Pale Skin: How I Learned to Love It

It seems like almost anywhere you go in the world, you’ll find women who aren’t happy with their natural skin colour; lightening creams are big sellers in Asia, black women experience colourism and white women wish they were tan. I’ve always had pale skin and, while I love it now, it took me some time to learn to appreciate it.

New Zealand, where I grew up, is no different from many Western countries in having tanned skin as the ideal. This is further entrenched by the emphasis our culture places on sport and living an outdoorsy lifestyle.

Trying to be something you’re not – a youthful mistake

When I was younger, I knew my natural skin tone didn’t fit the ideal. While I knew of some famous women who embraced their pale skin I felt that with my blotchy skin I couldn’t achieve their porcelain look. I was also only able to buy drugstore foundations, which usually didn’t have a shade light enough for me. So, I ‘needed’ to tan to prevent the dreaded mask foundation look.

Not wanting to tan naturally, I started using fake tanning products. Back then we didn’t have access to the more natural looking, green-toned tanning products you can now either. I was always left with that tell tale hint or orange. This wasn’t helped my being too uncoordinated and lazy to get a good or consistent application.

Making the best of what you have – the best option

After several failed attempts at tanning over the years I realised there was nothing else for it: I had to try and make the best of my pale skin. I sought out images of ivory skinned women for inspiration and gradually came around to the idea. I’d never be able to have a good looking tan without spending a ton of money. Pale skin would look a lot better on me than a fake tan, provided I took care of my skin.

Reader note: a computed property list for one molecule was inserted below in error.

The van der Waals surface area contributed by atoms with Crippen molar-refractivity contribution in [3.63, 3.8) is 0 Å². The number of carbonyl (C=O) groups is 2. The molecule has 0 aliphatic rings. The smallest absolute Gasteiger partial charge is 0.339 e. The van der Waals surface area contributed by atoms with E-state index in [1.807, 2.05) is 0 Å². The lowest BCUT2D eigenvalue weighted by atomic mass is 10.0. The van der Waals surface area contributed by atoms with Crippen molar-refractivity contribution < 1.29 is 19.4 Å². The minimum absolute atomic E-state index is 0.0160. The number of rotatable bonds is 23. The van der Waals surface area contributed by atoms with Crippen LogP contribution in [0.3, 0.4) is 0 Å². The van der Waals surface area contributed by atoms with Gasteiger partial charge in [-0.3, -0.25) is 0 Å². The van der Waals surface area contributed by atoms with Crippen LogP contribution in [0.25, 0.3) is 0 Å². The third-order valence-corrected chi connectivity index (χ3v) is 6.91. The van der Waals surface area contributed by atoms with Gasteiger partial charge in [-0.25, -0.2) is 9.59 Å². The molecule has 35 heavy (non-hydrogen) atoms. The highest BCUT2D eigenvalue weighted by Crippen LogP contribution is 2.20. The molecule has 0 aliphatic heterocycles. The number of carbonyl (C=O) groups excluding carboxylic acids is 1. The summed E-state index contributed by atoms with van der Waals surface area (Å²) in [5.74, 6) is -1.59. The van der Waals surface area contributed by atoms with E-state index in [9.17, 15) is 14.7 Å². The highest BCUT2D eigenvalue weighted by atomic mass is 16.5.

I came to like the look more and more and to identify with it. I was even lucky enough to meet a man who adores pale women.

pale skin

While a vintage look is perfect for those of any ethnicity it’s easy to see that pale skin is celebrated among white women who adopt this style. Naturally, getting into the pinup/vintage community has been very helpful to me in providing role models and inspiration.

Now, when I try to take a selfie and notice that I appear paler than my only slightly off-white walls, I’m pleased.

pale skin

Although it’s really annoying when you’re in front of a window and this happens – goodbye nose!

Not everyone gets it

It’s always bemusing when people just don’t get that I like to look this way. When I say that I don’t tan it’s typical to have people express sympathy as if I’m saying I can’t and that this bothers me. Proving how desirable a tan is in mainstream culture every time I go on holiday to a warmer area someone at work will express jealousy of the tan I’ll apparently be able to get. When I return someone else will wonder why I haven’t tanned. I tend to just smile and explain that I try and do my utmost to not get burned at all, and prefer to look pale. They often look a bit confused but are almost always accepting. Besides, when you’re happy with yourself it doesn’t matter if anyone else isn’t.

How do you feel about your skin tone, have you ever wished it were lighter or darker? What is popular where you are?

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